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Madness and Art

Madness and Art

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Published by Meghan Caughey

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Published by: Meghan Caughey on Nov 05, 2010
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Art and Madness "Our brilliance, our juiciness, our spiciness, is all mixed up with our craziness and

our confusion, and therefore it doesn't do any good to try to get rid of our so called negative aspects because in the process we also get rid of our basic wonderfulness" Pema Chodron It seems that I have tried for most of my adult years to overcome the sense of falling through the air of the edge of this earth, accelerating to fast with my lungs burning hot and my eyes seeing red maniacal faces of demons who rush by, taunting me as I know deep in my gut that I am condemned to this hell because of my intrinsic badness. This sense of doom and damnation goes with me everywhere; it is with me regardless of whom I am with, or what I am doing. The only thing that gives me any reprieve is to make art. It is by making art that I feel that I have an opportunity to chisel out a little hole in my stone prison, and let in a little air, and let persons form the outside view into my world. Through this little hole, I can come and go, just a little bit. I detest my stone prison. I try to deny it. I feel like I will never be like the people who move through the world outside. Making art brings me into contact with people sometimes. Sometimes that contact surprises me. It can be moving and raw. People can see into my pain though my art. Some people are repelled I think. It is too intense for them and they must back away. When this happens I take note. Sometimes a painting will carry me out of a dark, depressed place into a place of high excitement and frenzied energy. It gets higher and higher and higher until my edges are dissolved and the painting is everywhere and I have lost my sense of space, time and person-ess. I turn into the painting. I become a shaman who is in a visionary world and the drum is beating very hard and fast. The only way this has an outcome is if I finally medicate myself with a large dose of some drug and fall into bed, covered with paint on my face, hands and arms. I will then sleep for several days. Medication is a hard, ambiguous realm. There are certain drugs that are called “mood stabilizers” that squelch the creative impulse, although they make me a much more stable, functional person. Medications are always trade-offs with their side-effects. The range of 1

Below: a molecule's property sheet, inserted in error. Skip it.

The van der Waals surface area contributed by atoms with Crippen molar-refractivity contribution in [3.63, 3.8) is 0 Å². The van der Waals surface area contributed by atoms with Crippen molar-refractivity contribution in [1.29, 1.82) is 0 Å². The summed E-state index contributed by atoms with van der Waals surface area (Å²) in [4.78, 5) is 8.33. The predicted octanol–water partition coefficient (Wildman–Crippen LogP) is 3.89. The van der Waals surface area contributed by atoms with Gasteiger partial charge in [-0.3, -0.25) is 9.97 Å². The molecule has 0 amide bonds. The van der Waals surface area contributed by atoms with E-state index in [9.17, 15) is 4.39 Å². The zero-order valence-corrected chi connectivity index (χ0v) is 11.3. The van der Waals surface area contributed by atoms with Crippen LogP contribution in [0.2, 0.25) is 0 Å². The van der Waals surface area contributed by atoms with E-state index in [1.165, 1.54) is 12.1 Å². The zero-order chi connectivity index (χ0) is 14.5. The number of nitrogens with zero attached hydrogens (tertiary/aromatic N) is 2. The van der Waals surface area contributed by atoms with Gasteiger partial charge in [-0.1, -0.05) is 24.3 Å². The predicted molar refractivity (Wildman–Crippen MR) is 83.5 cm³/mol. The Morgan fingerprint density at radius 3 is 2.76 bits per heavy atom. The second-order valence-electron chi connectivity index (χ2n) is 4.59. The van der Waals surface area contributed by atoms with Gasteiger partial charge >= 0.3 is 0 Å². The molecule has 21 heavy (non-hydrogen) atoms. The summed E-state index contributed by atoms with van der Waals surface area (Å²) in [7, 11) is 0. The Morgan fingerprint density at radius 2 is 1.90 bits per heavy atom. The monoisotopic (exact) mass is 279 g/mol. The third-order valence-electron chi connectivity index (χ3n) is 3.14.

side-effects are vast. I will usually go back and forth on drugs because of the trade off being so costly. It has an effect on my productivity as an artist. My anger over this is enormous. After thirty years, I thought that I had found a medication that worked for me without the terrible side-effects. I thought that I was finished with being mad. I declared to the world that I was now recovered and that I had solved the problem of schizophrenia. The trips to the hospitals stopped. I began to paint lotuses. They were a symbol of the life force, which after my history of suicide attempts, was very significant. Even I was surprised to find myself painting flowers! I held my self up as a symbol of success to show people that it was possible to “beat mental illness”. It lasted for quite a long while, I must say. But my madness was not finished. It would not be quiet. My voices returned, the visions made their selves apparent, I could not deny this for very long, even thought I tried at first. I found myself back in the psychiatric hospital after eleven years of being free. It took five days to get back to the other world. As soon as I returned home I painted a canvas on an incident that had occurred when I was being admitted to the hospital. I had been strip-searched by two nurses when I arrived at the psychiatric ward. Now I painted it in order to excise it from my pyche. I was heart broken that I had been hospitalized again after thinking that I would never have it happen to me again. I had destroyed my own personal self-myth about who I was and what I could do. Now I am starting to come into a new understanding and acceptance of my own madness. I have to own it, for it is essential to who I am. I am seeing that it is part, as Pema Chodron says, “ my juiciness and wonderfulness” something to celebrate--not to get rid of.



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